Medical Spa MD Members get a Podium patient review marketing account and save $1,257

Protect your reputation. Get new patients. Medical Spa MD Members receive a special, full service Podium account that includes: no setup fee (save $300), a 10% discount forever (save $330/year) and on-demand patient review marketing training for your entire staff ($597 value).  This offer is not available anywhere else.

What Should Your Medical Spa Post On Facebook

We started with what to do if your medical spa doesn't have any Facebook fans. But 'content' that your patients want is what will drive readership.

Once your medical spa or plastic surgery marketing page is built and you've have a kickoff to get local potential patients aware of you, you should have at least several dozen people on your Facebook and Twitter pages.  The next step? Engaging them.

Always keep in mind the kind of in your face exposure this is going to bring.  When people are your fan or follower, whatever you write is going to appear in their "feed."  When people sign in to Facebook and Twitter, they are presented with a list of posts from everyone they have opted to follow. 

For example, when your made-up cousin Sally logs in to her Facebook account, she sees a post from her college boyfriend, a note from her mom, an invitation to a Tupperware party from her neighbor, and if she is a fan of your practice, your latest post.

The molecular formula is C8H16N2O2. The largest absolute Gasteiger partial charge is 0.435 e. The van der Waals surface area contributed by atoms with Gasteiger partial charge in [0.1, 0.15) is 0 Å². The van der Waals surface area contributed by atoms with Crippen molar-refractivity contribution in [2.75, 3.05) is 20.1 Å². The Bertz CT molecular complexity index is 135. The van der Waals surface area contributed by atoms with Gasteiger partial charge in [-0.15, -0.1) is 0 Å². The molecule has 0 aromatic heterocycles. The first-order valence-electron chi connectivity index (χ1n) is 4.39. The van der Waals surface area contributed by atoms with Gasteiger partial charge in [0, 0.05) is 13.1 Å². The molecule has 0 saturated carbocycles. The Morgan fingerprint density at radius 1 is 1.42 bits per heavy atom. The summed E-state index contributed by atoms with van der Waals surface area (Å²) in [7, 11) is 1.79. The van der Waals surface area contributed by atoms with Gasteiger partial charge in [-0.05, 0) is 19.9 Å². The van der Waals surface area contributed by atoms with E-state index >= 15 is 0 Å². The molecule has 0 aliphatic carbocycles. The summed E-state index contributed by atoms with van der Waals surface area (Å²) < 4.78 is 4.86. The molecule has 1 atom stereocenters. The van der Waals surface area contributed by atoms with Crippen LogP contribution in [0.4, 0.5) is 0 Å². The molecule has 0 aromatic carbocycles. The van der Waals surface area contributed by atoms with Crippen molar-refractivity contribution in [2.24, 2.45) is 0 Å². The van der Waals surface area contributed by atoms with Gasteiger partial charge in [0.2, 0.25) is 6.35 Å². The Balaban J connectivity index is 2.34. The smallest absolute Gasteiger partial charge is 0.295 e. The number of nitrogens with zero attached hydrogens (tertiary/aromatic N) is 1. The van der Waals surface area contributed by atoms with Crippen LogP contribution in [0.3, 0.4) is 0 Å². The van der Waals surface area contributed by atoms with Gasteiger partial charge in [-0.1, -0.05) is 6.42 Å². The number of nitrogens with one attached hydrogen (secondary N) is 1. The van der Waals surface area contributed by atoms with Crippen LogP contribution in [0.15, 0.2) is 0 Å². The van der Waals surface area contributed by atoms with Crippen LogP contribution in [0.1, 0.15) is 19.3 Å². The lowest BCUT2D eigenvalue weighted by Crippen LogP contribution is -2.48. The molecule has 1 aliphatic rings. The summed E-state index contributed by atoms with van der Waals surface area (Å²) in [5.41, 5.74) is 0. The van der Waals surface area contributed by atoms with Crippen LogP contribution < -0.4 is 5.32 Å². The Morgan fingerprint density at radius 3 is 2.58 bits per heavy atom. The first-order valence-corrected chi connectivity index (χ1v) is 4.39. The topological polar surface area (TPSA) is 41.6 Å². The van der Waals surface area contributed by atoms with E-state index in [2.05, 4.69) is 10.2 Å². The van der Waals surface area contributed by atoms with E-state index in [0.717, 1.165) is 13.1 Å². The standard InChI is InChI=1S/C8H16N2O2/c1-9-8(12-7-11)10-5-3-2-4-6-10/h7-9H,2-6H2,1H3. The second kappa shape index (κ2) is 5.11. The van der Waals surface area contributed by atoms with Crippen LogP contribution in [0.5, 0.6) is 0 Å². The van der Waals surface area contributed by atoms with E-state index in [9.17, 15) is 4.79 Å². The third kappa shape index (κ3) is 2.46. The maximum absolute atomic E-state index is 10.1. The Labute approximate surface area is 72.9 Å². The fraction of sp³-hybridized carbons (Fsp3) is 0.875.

If you are posting things that don't interest her, it is extremely easy for her to delete you from her account.  If you are posting things that interest her or add value to her Facebook experience, it is extremely easy for her to recommend you to her friends. If you don't have something good to say, don't bother! 

Facebook is great for embedded multimedia like pictures, video, and links, so simply writing text like "Come in and get Restylane for your lips, everyone is doing it!" is like buying a Ferrari and keeping it in first gear.  Instead, show people why they should come in and get Restylane injections.

An easy to digest mix of entertainment, usable tips, and reality content that shows off what you do best is a winning formula.  For example, over the course of a week, you could compare "The Octomom" Nadya Suleman's "trout pout" lip filler results with your own before/afters, have your aesthetician give ten winter makeup tips, and post a hand-held video (using a FlipHD video camera) that one of your assistants shot of you performing a procedure.

Posting your own reality content can even garner local media attention, just for the novelty that you are performing cosmetic surgery or injecting Botox live on Facebook.